You know that awesome woman you met at a networking event—or that author you stalk on Twitter—who you just totally admire?
Wouldn’t it be great if he or she was your own personal career mentor—the person who could impart concrete industry knowledge and help you make better informed decisions whenever you needed it most?
Yep. If only it was as easy as walking up and asking: “Hey, will you be my mentor?”
Unfortunately, asking so bluntly is generally a futile approach to having an established professional agree to be your mentor. I mean, just look at J.D., who spent full seasons chasing after the reluctant Dr. Cox and asking him to be a mentor (shout out to Scrubs and Zach Braff fans!).
But here’s the thing: Even though he never got a firm “yes,” Dr. Perry Cox progressively grows to fill the role of J.D.’s mentor over the years as their connection grew. How did he do it? We spoke with folks who have had firsthand experience in successful mentorship and found out exactly how to establish a connection without being too formal.
1. Follow Them on Twitter
Twitter is brimming with smart, accomplished folks in your industry, and following and even engaging with your favorite thought leaders is a great way to get on their radar. And once you are? When you ask a specific, well-thought out question, the odds are in your favor of getting a response.
Andrew Legrand, an attorney at law, tried this approach a few years ago. “While in law school, I found a local lawyer on Twitter, and followed him for a while before I had the courage to contact him,” Legrand says. “Fortunately, he was easy to approach, and I never had to ask him to act as a mentor—it just happened.”
This is a flawless approach for mentorship. If you can create a rapport by reaching out in small ways over time, you can build a natural relationship—that could turn into a mentorship—without ever having to ask. (For more on this subject, check out Lily Herman’s tips for interacting with people you admire on Twitter.)
2. Be Generous With Your Time
In any part of your life, a good first step toward a lasting, fruitful relationship is generosity.
Ray White is on the board for the University of North Texas Professional Leadership Program, which recruits more than 160 mentors and mentees each year, and has mentored folks who have gone onto become successful entrepreneurs and executives. His advice? “Offer to help out on any projects they have, offer to help with their favorite charity,” he says. “It is easier to give than to ask, and it establishes a good foundation of mutual benefit.”
Of course, there’s a fine line between being generous and being creepy—you should only offer your time and expertise on things you’re truly interested in. But if you see that a contact sits on a board of a nonprofit you’ve been interested in getting involved with or donates to a cause you care about? That’s a perfect way to forge a real connection.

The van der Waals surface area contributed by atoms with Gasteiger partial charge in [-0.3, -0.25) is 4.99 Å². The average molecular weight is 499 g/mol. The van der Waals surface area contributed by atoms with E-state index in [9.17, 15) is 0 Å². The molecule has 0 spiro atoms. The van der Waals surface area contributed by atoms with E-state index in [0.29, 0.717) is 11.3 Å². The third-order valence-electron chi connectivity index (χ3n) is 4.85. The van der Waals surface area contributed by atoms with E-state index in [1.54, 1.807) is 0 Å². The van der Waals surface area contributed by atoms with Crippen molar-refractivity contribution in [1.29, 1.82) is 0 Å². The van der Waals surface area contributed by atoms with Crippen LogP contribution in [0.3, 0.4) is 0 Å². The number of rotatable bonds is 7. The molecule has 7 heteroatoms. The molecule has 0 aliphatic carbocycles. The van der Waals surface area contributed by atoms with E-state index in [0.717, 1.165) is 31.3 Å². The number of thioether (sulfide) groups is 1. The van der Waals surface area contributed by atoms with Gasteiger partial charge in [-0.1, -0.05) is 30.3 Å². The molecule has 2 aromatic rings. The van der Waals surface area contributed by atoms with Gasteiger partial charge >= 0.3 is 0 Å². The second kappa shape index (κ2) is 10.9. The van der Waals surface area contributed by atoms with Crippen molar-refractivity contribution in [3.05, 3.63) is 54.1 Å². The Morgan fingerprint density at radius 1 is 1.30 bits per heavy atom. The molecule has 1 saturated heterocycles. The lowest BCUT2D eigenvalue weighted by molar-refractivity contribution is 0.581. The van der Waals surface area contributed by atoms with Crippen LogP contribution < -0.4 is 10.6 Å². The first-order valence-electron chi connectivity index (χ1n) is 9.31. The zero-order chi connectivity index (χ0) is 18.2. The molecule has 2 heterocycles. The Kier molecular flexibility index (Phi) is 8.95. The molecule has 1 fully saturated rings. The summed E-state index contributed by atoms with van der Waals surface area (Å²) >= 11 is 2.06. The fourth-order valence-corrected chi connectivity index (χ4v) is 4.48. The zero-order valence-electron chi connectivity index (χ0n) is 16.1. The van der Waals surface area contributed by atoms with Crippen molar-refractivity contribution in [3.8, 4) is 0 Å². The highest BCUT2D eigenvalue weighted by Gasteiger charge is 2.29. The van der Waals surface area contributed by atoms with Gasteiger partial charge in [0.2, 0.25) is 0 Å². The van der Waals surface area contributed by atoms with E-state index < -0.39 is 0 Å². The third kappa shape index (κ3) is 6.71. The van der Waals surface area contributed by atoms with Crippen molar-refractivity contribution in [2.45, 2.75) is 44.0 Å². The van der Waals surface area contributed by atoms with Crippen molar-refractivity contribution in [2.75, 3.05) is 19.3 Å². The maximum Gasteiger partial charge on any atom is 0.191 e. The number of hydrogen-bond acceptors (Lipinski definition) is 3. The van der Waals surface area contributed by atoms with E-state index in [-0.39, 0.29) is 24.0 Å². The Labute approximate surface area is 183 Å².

3. Exude Passion in What You’re Doing and Pursuing
You probably already know that established folks have no time for demotivated couch potatoes! So, show people that you’re the opposite by going out of your way to talk about your work passionately in everything you do.
For instance, say you’re doing an informational interview with someone in your network you’d love to learn more from. Seize the limited time you have by coming prepared with though-provoking questions and common topics that interest you both—it’ll be much more likely that the other person will want to continue the conversation after your initial meeting. Or, say you’re emailing someone who heads up a professional organization you’re part of about an upcoming event. Adding to that email a few thoughtful new ideas or intriguing articles related to your job is a great way to exude your passion.
Keep in mind that the last thing you want to do is reach out to someone to simply stroke his or her ego. “As a mentor myself, I'm not looking for flattery, I am looking for someone who is serious about what they do,” says Dr. Gayle Carson of Carson Research Center, who has appeared on ABC and NBC and in the Wall Street Journal.
Bonus Tip: Pursue More Than One Mentor
Another essential point White mentions is that you can and should have more than one mentor “because each has their own strengths, and you don’t want to take too much of any one person’s time.” In other words, don’t put all of your mentorship eggs in one basket, and keep a look out for a variety of strong, successful professionals you could learn from.
Fact is, most people have had some type of help on their way to success—and most are willing to return the favor. But it’s important to remember that the best relationships are never forced. If you work hard to build connections, reach out casually (but strategically) over time, you’ll likely find that some of those acquaintances naturally turn into strong mentor figures.